Jump To Navigation

Baton Rouge store owners indicted on money laundering charges

A 2009 investigation conducted by the Drug Enforcement Administration on a 38-year-old Baton Rouge resident and a 29-year-old resident of New Orleans has resulted in an indictment on conspiracy to launder money against them and two additional suspects. A fifth person was also charged in a separate indictment on conspiracy to possess and distribute a controlled substance known as MDMA or ecstacy, in addition to the money laundering charges.

The fifth person charged is one of the corporate owners of the Baton Rouge Quality Express convenience store. The three other defendants, also from Baton Rouge, were employees of the store. According to the indictment, the store charged a fee to customers for cashing checks, currency exchange services and money transfers. In March of 2010 the DEA joined up with the IRS to target the convenience store in a white collar crime sting to uncover money laundering activities.

Over a 13-month period, an undercover IRS agent posed as a drug dealer with a desire to launder drug proceeds. The agent and another undercover source used the convenience store to launder $275,000 in "drug money" to a location in Houston. Both the undercover agent and the confidential source made the store operators aware of the fact they were laundering drug money, again according to the indictment.

There is a legal requirement for the owners and employees of the store to report to the IRS any suspicious financial transactions in excess of $2,000 and any transactions involving more than $10,000 in cash. There were a total of six transactions performed by the undercover agent ranging from $12,000 to $90,000 and none were reported to the authorities.

All five of the men charged are facing serious penalties if convicted and prosecutors have said they are seeking forfeiture of the convenience store property in the case. There were no reports on whether the men retained a criminal defense attorney after their arrests. Regardless of how extensive the evidence may appear in any given case, a criminal defense attorney can help negotiate with prosecutors on the actual charges after a thorough review of the evidence in a case.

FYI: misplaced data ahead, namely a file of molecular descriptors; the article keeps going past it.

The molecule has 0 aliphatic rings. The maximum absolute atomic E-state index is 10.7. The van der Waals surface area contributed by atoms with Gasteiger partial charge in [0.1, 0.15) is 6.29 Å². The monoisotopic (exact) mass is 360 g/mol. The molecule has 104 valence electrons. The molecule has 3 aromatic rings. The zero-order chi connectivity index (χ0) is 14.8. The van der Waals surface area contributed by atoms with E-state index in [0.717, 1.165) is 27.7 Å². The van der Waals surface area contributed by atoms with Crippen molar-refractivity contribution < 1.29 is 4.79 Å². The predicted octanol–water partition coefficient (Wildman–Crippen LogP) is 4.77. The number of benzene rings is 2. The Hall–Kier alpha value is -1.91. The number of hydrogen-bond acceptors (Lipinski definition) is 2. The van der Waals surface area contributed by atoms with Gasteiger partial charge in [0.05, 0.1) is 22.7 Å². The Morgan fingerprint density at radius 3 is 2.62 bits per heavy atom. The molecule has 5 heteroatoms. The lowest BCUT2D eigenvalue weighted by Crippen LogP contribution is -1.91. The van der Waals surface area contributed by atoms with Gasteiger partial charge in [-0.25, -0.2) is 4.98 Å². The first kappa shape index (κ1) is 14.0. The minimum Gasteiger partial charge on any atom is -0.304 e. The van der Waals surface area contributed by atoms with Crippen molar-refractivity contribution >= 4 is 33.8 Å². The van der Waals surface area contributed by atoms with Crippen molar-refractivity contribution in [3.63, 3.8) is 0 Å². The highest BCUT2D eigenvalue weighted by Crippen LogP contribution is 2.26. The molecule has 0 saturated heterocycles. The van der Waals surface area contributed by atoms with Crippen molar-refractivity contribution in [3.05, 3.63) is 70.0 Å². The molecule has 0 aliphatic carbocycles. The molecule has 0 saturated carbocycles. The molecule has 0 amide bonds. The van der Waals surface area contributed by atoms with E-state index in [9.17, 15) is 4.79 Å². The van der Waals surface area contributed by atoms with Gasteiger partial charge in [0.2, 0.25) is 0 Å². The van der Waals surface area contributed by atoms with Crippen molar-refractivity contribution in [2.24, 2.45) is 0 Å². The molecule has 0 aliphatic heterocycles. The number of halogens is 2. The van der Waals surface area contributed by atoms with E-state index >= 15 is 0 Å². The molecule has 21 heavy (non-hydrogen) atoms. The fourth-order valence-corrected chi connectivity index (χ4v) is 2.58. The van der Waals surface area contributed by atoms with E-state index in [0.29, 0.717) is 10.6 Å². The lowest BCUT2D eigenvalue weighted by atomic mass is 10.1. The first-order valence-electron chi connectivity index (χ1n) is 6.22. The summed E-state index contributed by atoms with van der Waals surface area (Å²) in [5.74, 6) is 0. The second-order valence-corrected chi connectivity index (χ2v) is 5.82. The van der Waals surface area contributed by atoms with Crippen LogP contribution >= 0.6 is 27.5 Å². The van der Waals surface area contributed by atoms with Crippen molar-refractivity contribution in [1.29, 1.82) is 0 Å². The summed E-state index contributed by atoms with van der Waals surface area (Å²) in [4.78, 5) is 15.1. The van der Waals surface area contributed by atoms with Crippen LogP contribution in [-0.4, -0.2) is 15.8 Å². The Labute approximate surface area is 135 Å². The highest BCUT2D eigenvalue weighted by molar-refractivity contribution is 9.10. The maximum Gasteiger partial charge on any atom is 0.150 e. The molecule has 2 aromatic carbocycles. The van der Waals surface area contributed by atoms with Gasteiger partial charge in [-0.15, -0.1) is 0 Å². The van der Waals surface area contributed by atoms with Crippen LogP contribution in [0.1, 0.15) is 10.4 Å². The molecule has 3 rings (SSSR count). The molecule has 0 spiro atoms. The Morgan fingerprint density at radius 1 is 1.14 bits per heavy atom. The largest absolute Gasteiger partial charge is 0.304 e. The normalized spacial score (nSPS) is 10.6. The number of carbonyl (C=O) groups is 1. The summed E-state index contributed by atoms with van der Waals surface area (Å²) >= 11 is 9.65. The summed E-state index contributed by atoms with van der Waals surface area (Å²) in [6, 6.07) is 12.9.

Source: The Advocate, "Four indicted for money laundering," Bill Lodge, June 6, 2012


Thefts of identities are becoming more and more common as the Internet gradually becomes engrained in our society. However, the fact that this crime is very common does not make it less serious in the eyes of the courts. Cyber crimes, including these types of thefts of personal information, leave a nasty trail behind, making it harder for attorneys to fight for their clients in these cases. This is why it is so vital to have one who understands the nature of the crime as well as the laws that surround computer crimes.

Leave a comment
Comment Information

Do You Have a Case?

Bold labels are required.

Contact Information

The use of the Internet or this form for communication with the firm or any individual member of the firm does not establish an attorney-client relationship. Confidential or time-sensitive information should not be sent through this form.


Privacy Policy

Subscribe to This Blog's Feed

Contact Us

[an error occurred while processing this directive]